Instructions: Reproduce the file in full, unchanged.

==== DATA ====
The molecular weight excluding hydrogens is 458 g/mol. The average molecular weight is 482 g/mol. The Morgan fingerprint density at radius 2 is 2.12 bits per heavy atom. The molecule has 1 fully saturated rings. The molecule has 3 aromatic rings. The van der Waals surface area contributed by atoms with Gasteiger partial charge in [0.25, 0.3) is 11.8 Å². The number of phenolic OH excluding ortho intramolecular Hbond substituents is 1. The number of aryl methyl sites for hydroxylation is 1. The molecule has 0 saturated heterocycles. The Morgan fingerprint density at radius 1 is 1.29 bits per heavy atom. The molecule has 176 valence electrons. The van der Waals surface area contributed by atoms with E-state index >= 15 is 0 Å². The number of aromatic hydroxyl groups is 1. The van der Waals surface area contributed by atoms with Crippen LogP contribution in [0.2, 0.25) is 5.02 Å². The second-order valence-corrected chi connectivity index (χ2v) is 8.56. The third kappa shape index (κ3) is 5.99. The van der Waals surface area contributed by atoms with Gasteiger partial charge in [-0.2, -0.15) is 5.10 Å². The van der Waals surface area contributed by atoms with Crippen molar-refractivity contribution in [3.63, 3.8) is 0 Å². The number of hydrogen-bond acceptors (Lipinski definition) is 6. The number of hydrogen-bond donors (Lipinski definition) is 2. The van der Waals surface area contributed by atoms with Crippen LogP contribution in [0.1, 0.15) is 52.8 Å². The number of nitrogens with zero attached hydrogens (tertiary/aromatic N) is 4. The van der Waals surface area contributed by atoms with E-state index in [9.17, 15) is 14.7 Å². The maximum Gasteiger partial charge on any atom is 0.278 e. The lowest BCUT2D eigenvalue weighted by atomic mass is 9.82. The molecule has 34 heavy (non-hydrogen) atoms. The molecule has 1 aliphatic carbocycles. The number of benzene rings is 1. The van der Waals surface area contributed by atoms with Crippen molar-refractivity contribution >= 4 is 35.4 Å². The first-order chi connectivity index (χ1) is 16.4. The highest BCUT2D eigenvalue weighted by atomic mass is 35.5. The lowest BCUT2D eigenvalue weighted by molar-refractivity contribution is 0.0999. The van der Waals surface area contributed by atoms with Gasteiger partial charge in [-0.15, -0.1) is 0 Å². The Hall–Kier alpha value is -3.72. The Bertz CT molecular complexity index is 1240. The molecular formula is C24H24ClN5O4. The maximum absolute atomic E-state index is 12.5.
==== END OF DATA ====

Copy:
The molecular weight excluding hydrogens is 458 g/mol. The average molecular weight is 482 g/mol. The Morgan fingerprint density at radius 2 is 2.12 bits per heavy atom. The molecule has 1 fully saturated rings. The molecule has 3 aromatic rings. The van der Waals surface area contributed by atoms with Gasteiger partial charge in [0.25, 0.3) is 11.8 Å². The number of phenolic OH excluding ortho intramolecular Hbond substituents is 1. The number of aryl methyl sites for hydroxylation is 1. The molecule has 0 saturated heterocycles. The Morgan fingerprint density at radius 1 is 1.29 bits per heavy atom. The molecule has 176 valence electrons. The van der Waals surface area contributed by atoms with E-state index >= 15 is 0 Å². The number of aromatic hydroxyl groups is 1. The van der Waals surface area contributed by atoms with Crippen LogP contribution in [0.2, 0.25) is 5.02 Å². The second-order valence-corrected chi connectivity index (χ2v) is 8.56. The third kappa shape index (κ3) is 5.99. The van der Waals surface area contributed by atoms with Gasteiger partial charge in [-0.2, -0.15) is 5.10 Å². The van der Waals surface area contributed by atoms with Crippen molar-refractivity contribution in [3.63, 3.8) is 0 Å². The number of hydrogen-bond acceptors (Lipinski definition) is 6. The number of hydrogen-bond donors (Lipinski definition) is 2. The van der Waals surface area contributed by atoms with Crippen LogP contribution in [0.1, 0.15) is 52.8 Å². The number of nitrogens with zero attached hydrogens (tertiary/aromatic N) is 4. The van der Waals surface area contributed by atoms with E-state index in [9.17, 15) is 14.7 Å². The maximum Gasteiger partial charge on any atom is 0.278 e. The lowest BCUT2D eigenvalue weighted by atomic mass is 9.82. The molecule has 34 heavy (non-hydrogen) atoms. The molecule has 1 aliphatic carbocycles. The number of benzene rings is 1. The van der Waals surface area contributed by atoms with Crippen molar-refractivity contribution >= 4 is 35.4 Å². The first-order chi connectivity index (χ1) is 16.4. The highest BCUT2D eigenvalue weighted by atomic mass is 35.5. The lowest BCUT2D eigenvalue weighted by molar-refractivity contribution is 0.0999. The van der Waals surface area contributed by atoms with Gasteiger partial charge in [-0.15, -0.1) is 0 Å². The Hall–Kier alpha value is -3.72. The Bertz CT molecular complexity index is 1240. The molecular formula is C24H24ClN5O4. The maximum absolute atomic E-state index is 12.5.